#MeToo – Where are you?
This week has seen further controversy and commentary on sexual harassment and bullying, both in and out of the workplace. Regardless of what you think… Read more
This week has seen further controversy and commentary on sexual harassment and bullying, both in and out of the workplace. Regardless of what you think of Gillette’s contribution to the #MeToo debate, it is getting people talking and that has to be a good thing.
The statistics continue to shock. It was confirmed this week that of the c. 30,000 UN staff and contractors (only 17% of the total workforce) who elected to take part in their November survey, one in three UN workers has been sexually harassed in the past two years. Of those who had been sexually harassed, more than half experienced it in an office environment, and another 17% said that it took place at a work-related social event. The results confirmed that only one in three UN workers who had experienced sexual harassment took action. Oxfam, too, have been in the press again, with the Independent Commission on Sexual Misconduct, Accountability and Culture Change finding that the charity has “a toxic work environment” and its procedures for dealing with harassment and sexual misconduct were “deficient”.
Tuesday evening’s airing of BBC Three’s programme, “Is this sexual harassment?” gave us further food for thought. It showed a group of young people who were presented with a fictitious scenario (a female manager starting a new job in a bar) discussing the actions of her senior colleague. At various points, the group were asked whether they considered the senior manager’s behaviour to be sexual harassment – be it a compliment about her perfume, leaning in too close, touching her back, commenting: “I’m the brains, you’re the beauty”, a kiss after work. The episode concluded with the female manager successfully bringing a claim in the Employment Tribunal for sexual harassment.
It is not until the end of the programme, after the group have voted on whether it is sexual harassment (60% said yes; 30% said no; 10% were not sure), that the group are informed of the legal definition of harassment (unwanted conduct of a sexual nature which has the purpose or effect of violating one’s dignity or creating an intimidating, hostile, degrading humiliating or offensive environment). The definition prompts a number of the group to hold their hands up and accept they did not know what is and is not acceptable. Despite the increased air-time these important issues are getting, the programme made it clear that greater awareness is needed and, for some people, including young people – men and women – the line is still unclear.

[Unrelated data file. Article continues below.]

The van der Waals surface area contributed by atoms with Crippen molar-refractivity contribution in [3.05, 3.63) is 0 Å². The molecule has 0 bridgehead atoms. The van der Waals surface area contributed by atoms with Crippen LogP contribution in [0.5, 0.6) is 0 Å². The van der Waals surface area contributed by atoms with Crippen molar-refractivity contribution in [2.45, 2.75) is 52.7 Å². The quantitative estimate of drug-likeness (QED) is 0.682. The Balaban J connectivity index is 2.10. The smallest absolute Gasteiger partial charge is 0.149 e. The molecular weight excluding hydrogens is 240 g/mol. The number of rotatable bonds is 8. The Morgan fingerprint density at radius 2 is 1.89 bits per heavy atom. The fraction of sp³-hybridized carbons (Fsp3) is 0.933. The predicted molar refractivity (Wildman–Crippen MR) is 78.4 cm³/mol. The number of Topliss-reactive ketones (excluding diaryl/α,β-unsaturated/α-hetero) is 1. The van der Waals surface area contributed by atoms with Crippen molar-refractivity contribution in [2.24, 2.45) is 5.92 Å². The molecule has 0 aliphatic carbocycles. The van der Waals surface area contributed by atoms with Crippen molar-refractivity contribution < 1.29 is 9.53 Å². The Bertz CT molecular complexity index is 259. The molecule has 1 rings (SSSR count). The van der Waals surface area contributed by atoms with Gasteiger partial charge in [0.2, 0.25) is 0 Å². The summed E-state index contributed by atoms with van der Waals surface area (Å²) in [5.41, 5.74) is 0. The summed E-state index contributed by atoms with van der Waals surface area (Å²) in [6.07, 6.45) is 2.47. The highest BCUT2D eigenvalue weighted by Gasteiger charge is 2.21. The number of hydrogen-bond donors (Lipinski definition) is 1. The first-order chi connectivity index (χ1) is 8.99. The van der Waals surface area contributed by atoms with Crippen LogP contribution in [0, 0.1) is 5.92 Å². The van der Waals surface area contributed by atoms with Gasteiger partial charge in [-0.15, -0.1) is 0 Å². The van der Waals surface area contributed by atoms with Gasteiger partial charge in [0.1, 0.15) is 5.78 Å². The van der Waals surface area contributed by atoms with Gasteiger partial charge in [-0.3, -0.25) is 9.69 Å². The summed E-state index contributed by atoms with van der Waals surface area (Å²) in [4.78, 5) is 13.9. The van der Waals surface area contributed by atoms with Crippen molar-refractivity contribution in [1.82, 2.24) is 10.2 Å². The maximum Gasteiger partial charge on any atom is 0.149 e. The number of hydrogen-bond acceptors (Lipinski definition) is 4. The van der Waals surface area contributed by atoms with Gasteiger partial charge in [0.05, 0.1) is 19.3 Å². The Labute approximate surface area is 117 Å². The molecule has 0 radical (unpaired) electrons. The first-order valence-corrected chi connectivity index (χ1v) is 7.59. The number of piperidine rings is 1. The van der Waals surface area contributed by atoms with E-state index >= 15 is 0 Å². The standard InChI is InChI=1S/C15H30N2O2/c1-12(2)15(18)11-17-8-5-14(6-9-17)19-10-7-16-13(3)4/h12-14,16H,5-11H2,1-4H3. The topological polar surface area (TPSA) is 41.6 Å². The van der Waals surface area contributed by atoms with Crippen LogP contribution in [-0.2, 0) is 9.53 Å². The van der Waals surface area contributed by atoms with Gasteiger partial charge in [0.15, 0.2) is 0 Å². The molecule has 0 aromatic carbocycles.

The emphasis is on “some”. Much of the criticism from the Gillette campaign has been levelled at the assertion of toxic masculinity, and the idea that the advert portrays most men as sexual harassers or bullies. Others have praised the ad, for recognising that times are changing and men play an important part in promoting this social change – be it in the workplace or otherwise – and there is an obligation on us all to challenge behaviour.
What is clear is that opinions are divided. This week, GQ published a provocative article, “Gentlemen, here’s how to actually help women in the workplace”, which reminds its readers that the attention #MeToo issues are getting, does not actually mean that the working world is changing – boards are still dominated by men and women still assume most of the childcare responsibilities. These are facts, rather than opinions, and the UN statistics mentioned above, serve as a stark reminder that the conversation around sexual harassment in the workplace is far from over.
It is more important than ever before to address workplace behaviour and it is no longer enough to simply rely on the existence of policies. Managing issues that arise and behaviour at work is complex and requires sensitive handling.
If you would like to discuss how best to protect your business and staff, including training, then do please get in touch with a member of the team.
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